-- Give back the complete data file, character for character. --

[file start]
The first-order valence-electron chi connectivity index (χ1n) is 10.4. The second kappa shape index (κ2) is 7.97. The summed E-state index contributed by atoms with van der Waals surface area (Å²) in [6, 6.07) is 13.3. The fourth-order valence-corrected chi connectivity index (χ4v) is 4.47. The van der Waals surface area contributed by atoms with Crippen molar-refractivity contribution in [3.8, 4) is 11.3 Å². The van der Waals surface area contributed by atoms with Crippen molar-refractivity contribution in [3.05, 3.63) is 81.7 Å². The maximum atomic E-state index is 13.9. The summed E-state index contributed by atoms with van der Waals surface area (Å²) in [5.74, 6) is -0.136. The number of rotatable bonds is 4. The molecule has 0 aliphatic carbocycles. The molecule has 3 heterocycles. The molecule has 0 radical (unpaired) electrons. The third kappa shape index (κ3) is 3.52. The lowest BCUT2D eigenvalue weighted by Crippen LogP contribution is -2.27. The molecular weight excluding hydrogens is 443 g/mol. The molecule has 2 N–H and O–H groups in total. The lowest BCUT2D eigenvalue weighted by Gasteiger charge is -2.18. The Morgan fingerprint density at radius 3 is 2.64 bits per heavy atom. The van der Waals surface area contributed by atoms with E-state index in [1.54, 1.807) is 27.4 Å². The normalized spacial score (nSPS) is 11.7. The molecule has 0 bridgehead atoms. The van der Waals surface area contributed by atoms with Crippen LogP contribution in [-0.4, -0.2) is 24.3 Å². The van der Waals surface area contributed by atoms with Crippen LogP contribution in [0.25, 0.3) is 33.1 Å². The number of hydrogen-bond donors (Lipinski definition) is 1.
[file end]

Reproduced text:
The first-order valence-electron chi connectivity index (χ1n) is 10.4. The second kappa shape index (κ2) is 7.97. The summed E-state index contributed by atoms with van der Waals surface area (Å²) in [6, 6.07) is 13.3. The fourth-order valence-corrected chi connectivity index (χ4v) is 4.47. The van der Waals surface area contributed by atoms with Crippen molar-refractivity contribution in [3.8, 4) is 11.3 Å². The van der Waals surface area contributed by atoms with Crippen molar-refractivity contribution in [3.05, 3.63) is 81.7 Å². The maximum atomic E-state index is 13.9. The summed E-state index contributed by atoms with van der Waals surface area (Å²) in [5.74, 6) is -0.136. The number of rotatable bonds is 4. The molecule has 0 aliphatic carbocycles. The molecule has 3 heterocycles. The molecule has 0 radical (unpaired) electrons. The third kappa shape index (κ3) is 3.52. The lowest BCUT2D eigenvalue weighted by Crippen LogP contribution is -2.27. The molecular weight excluding hydrogens is 443 g/mol. The molecule has 2 N–H and O–H groups in total. The lowest BCUT2D eigenvalue weighted by Gasteiger charge is -2.18. The Morgan fingerprint density at radius 3 is 2.64 bits per heavy atom. The van der Waals surface area contributed by atoms with E-state index in [1.54, 1.807) is 27.4 Å². The normalized spacial score (nSPS) is 11.7. The molecule has 0 bridgehead atoms. The van der Waals surface area contributed by atoms with Crippen LogP contribution in [-0.4, -0.2) is 24.3 Å². The van der Waals surface area contributed by atoms with Crippen LogP contribution in [0.25, 0.3) is 33.1 Å². The number of hydrogen-bond donors (Lipinski definition) is 1.